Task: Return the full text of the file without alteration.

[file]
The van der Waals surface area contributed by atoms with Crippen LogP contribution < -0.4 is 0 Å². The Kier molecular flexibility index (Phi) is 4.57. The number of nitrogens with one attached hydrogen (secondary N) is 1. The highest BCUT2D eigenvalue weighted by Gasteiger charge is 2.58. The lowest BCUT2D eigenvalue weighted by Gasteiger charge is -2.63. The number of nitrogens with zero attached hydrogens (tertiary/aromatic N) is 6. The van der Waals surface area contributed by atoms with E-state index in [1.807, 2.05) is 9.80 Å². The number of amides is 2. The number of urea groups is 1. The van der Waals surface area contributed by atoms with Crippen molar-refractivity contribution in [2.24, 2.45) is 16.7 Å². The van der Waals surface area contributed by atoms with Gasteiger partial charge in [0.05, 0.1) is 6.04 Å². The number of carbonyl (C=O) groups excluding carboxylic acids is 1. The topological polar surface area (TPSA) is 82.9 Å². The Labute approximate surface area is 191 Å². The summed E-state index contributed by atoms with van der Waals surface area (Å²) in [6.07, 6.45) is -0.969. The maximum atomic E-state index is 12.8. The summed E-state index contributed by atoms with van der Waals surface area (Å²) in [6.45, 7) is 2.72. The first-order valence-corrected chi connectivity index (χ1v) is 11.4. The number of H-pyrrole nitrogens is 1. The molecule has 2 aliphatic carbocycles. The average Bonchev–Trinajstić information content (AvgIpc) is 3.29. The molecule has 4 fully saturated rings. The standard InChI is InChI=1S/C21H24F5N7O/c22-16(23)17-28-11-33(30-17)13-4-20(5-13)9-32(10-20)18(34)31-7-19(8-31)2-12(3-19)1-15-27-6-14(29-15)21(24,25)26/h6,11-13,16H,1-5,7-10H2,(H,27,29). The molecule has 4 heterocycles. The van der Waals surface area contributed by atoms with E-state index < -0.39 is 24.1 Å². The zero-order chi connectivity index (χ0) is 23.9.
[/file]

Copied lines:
The van der Waals surface area contributed by atoms with Crippen LogP contribution < -0.4 is 0 Å². The Kier molecular flexibility index (Phi) is 4.57. The number of nitrogens with one attached hydrogen (secondary N) is 1. The highest BCUT2D eigenvalue weighted by Gasteiger charge is 2.58. The lowest BCUT2D eigenvalue weighted by Gasteiger charge is -2.63. The number of nitrogens with zero attached hydrogens (tertiary/aromatic N) is 6. The van der Waals surface area contributed by atoms with E-state index in [1.807, 2.05) is 9.80 Å². The number of amides is 2. The number of urea groups is 1. The van der Waals surface area contributed by atoms with Crippen molar-refractivity contribution in [2.24, 2.45) is 16.7 Å². The van der Waals surface area contributed by atoms with Gasteiger partial charge in [0.05, 0.1) is 6.04 Å². The number of carbonyl (C=O) groups excluding carboxylic acids is 1. The topological polar surface area (TPSA) is 82.9 Å². The Labute approximate surface area is 191 Å². The summed E-state index contributed by atoms with van der Waals surface area (Å²) in [6.07, 6.45) is -0.969. The maximum atomic E-state index is 12.8. The summed E-state index contributed by atoms with van der Waals surface area (Å²) in [6.45, 7) is 2.72. The first-order valence-corrected chi connectivity index (χ1v) is 11.4. The number of H-pyrrole nitrogens is 1. The molecule has 2 aliphatic carbocycles. The average Bonchev–Trinajstić information content (AvgIpc) is 3.29. The molecule has 4 fully saturated rings. The standard InChI is InChI=1S/C21H24F5N7O/c22-16(23)17-28-11-33(30-17)13-4-20(5-13)9-32(10-20)18(34)31-7-19(8-31)2-12(3-19)1-15-27-6-14(29-15)21(24,25)26/h6,11-13,16H,1-5,7-10H2,(H,27,29). The molecule has 4 heterocycles. The van der Waals surface area contributed by atoms with E-state index < -0.39 is 24.1 Å². The zero-order chi connectivity index (χ0) is 23.9.